On a balmy Rajasthani morning, Mohammad Afrazul, a 45-year-old Muslim laborer from West Bengal, woke to the promise of a handsome wage. Shambhulal Regar, the man Afrazul knew as his generous benefactor, was dressed neatly in a crimson kurta and white scarf. Unbeknownst to Afrazul, Regar was a religious ideologue who, under the pretense of construction work, sought to lure Afrazul to a remote site near the banks of the Rajsamand Lake.

Upon reaching a desolate wooded location, Regar discreetly signaled to his 14-year-old nephew to begin filming. Afrazul, walking unknowingly before Regar, suddenly felt the head of Regar’s ax rip into his back.

Last December, Afrazul was hacked to death, and his demise was immortalized on a cheap smartphone, in pixelated 240p resolution. For Regar, this was not a murder without cause; with his victim’s blood speckling his hands and sweaty brow, he addressed his nephew’s camera to decry “love jihad”a tactic India’s most fervent Hindus allege Muslim men have pursued to seduce, convert, and marry Hindu women.

This is what will happen to you if you spread love jihad in our country,” Regar ominously pronounced.

The marginalization of India’s Muslims is not confined to the small lake city where Regar assailed Afrazul. From riots in Gujarat to mob lynchings in Uttar Pradesh, Hindu nationalists’ assault on Islam comprises a far-reaching project. It even pervades what is widely considered a symbol of India’s national identity: the Taj Mahal.

Last October, regional legislators removed the Taj Mahal from the travel brochure of Uttar Pradesh: an Indian state controlled by the Bharatiya Janata (BJP), India’s right-wing Hindu nationalist party. This move drew the ire of Hindus and Muslims alike.

Nikita Joshi ’21, a Mumbai native, told The Politic, “Prime Minister Modi plays the religion card way too much. The Taj Mahal is one of the seven World Wonders and to strike it from the brochure is wrong. This only deepens the divide between Hindus and Muslims.”

Despite protest, BJP politicians unsympathetically defended the monument’s omission from the brochure, declaring the marble mausoleum’s Islamic origins anathema to Indian identity. During a rally in October 2017, BJP Member of the Legislative Assembly (MLA) Sangeet Som made incendiary remarks about the Taj Mahal’s Mughal historya period he considers a “blot on Indian culture.”

“Many people were pained to see that the Taj Mahal had been removed from the list of historical places. What history…which history?,” said Som. “[Shah Jahan], who made Taj Mahal, imprisoned his father…the targeted the Hindus of Uttar Pradesh and India. If these people still find a place in Indian history, then it is very unfortunate.”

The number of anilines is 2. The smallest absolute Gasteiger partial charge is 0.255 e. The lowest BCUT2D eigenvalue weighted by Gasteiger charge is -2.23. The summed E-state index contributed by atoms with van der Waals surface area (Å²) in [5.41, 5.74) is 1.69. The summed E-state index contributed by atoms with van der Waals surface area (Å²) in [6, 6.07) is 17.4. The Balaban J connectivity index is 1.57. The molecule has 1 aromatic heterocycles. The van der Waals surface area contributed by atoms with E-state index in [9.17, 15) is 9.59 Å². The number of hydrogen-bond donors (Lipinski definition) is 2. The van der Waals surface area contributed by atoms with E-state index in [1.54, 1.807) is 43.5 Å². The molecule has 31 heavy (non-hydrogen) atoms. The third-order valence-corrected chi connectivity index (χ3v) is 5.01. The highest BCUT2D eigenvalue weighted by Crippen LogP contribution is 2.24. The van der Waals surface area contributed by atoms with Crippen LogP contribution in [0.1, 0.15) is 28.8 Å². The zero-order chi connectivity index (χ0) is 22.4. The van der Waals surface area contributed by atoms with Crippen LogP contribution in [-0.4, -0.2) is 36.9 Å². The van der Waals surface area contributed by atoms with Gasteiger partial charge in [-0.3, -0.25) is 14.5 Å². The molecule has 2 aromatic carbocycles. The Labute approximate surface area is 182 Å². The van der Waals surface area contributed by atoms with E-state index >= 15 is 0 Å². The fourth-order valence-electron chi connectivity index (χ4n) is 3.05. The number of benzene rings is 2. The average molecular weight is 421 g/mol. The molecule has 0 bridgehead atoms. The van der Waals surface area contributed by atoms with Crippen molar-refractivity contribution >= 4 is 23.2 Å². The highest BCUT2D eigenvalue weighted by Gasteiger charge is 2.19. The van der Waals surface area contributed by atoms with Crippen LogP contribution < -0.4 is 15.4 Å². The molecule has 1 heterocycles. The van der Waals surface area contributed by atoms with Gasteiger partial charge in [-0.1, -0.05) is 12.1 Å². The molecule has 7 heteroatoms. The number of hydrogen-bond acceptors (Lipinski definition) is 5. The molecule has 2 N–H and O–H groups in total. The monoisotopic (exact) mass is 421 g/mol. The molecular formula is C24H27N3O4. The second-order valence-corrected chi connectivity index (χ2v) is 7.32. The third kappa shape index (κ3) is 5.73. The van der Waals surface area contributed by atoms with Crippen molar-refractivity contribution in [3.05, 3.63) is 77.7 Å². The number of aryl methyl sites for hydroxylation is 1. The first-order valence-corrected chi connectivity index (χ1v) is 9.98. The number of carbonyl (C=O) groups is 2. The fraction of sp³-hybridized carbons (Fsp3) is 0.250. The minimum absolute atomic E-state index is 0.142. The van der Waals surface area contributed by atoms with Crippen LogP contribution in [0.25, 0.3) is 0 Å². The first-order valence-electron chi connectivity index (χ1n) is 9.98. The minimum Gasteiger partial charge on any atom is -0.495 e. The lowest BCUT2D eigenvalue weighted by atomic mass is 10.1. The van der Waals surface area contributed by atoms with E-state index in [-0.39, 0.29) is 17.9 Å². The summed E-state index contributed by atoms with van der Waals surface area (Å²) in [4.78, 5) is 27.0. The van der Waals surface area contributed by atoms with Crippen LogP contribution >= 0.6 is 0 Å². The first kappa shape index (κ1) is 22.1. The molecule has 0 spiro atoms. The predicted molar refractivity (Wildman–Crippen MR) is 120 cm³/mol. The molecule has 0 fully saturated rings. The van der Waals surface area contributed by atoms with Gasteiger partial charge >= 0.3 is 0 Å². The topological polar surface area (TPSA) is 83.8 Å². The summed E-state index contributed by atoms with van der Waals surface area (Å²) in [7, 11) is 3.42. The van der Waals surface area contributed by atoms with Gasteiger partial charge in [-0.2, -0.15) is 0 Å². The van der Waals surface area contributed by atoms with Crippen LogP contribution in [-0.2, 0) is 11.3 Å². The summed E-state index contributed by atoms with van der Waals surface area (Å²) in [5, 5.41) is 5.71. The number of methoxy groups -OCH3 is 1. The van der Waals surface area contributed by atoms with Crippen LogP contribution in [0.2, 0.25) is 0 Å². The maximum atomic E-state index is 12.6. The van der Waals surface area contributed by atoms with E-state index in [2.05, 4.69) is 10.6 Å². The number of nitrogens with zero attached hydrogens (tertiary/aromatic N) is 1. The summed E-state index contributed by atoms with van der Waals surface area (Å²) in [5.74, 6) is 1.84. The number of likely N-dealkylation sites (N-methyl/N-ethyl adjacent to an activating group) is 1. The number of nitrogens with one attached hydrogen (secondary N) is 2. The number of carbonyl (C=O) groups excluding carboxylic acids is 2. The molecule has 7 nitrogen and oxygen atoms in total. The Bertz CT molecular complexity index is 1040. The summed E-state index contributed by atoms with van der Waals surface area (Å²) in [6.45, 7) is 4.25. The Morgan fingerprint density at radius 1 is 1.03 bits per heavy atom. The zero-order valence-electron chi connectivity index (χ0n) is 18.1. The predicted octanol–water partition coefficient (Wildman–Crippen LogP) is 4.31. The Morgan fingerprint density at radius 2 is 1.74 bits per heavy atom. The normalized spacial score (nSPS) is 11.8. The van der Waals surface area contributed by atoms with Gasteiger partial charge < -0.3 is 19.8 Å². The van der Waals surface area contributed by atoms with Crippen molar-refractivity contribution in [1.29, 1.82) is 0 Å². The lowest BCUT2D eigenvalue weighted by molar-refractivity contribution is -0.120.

In a more direct condemnation of the vestiges of Mughal reign, BJP parliamentarian Vinay Katiyar attempted in a public statement to altogether efface the Islamic identity of the Taj Mahal: “Taj Mahal is a Hindu temple. There are many symbols of Hindu gods and goddesses in Taj. It was known as Tejo Mahalaya and water used to drip from its ceiling.”

This is not the first time right-wing extremists have sought fiercely to fix a religious identity to Islamic landmarks. In 1992, after years of political and religious contestation, a mob of Hindu nationalists demolished the Babri Mosque of Ayodhya, a sixteenth-century construction that they alleged was built over the birthplace of Ram, an Indian god. Despite inciting riots that left nearly a thousand dead, the destruction of the Babri Masjid “was an effective act of political mobilization that launched the BJP to its success today,” said Dr. Supriya Gandhi, a Professor of Religious Studies at Yale University, in an interview with The Politic.

While the notion that the Taj Mahal is of Hindu origin is tenuously substantiated, the BJP’s endeavor in revisionist history finds rich support in Hindutva, the crux of right-wing Hindu nationalist thought. This ideology, steeped in religious orthodoxy, champions “hindu-ness” in Indian politics and culture, and seeks to make hinduism the defining feature of India’s national identity.

Professor Rohit De, historian of modern South Asia at Yale University, situates the rise of Hindutva in India’s political landscape as part of a contemporary global trajectory towards authoritarianism and cultural conformity.

“Right-wing Hindu nationalism is part of a global phenomenon that is happening in almost every state. It represents a sort of creeping neo-authoritarianism. Specifically in South Asian contexts, India’s Hindutva – a strand of identity politics which tries to create an ethnomajoritarian state in South Asia – is a homogenizing force, which is attempting to efface all identities in favor of a particular Hindu one,” De told The Politic.

The coincidence of Hindu revivalism in India with Hindutva’s meteoric popularity further explains the ideology’s success as the political stratagem of the BJP.

“We are in the midst of Hindu resurgence in India, and for a country that has always struggled to find an identity that is independent of foreign influence – especially the Hindu community – they tend to equate the resurgence of Hinduism with Indian nationalism,” stated Dr. Muqtedar Khan, Professor of Political Science and Islamic Studies at the University of Delaware, in an interview with The Politic.

Though contemporarily employed by the BJP, historical revisionism in India is not a new tactic, finding its roots in Great Britain’s balkanization of colonial India by caste and religion. As part of its colonial project, the European hegemon sought to reconstruct Indian history. The colonial state divided the writing of modern history into three generalized swaths: the Hindu period, the Muslim, “dark age” period, and the British “enlightenment” period, or renaissance.

This interpretation, De explained, “imagines that Hindus as peasants were being exploited, that the Muslim period was a period of slavery. So, there is an imaginative attempt to restore India to what it would have been before the coming of Islam.”

Driven by the belief that Mughal reign has hindered the creation of a “greater” India, Indian historians have been practicing historical revisionism, transforming Islamic landmarks into sites of political contestation and reimagining Hindu nationalists as Indian heroes.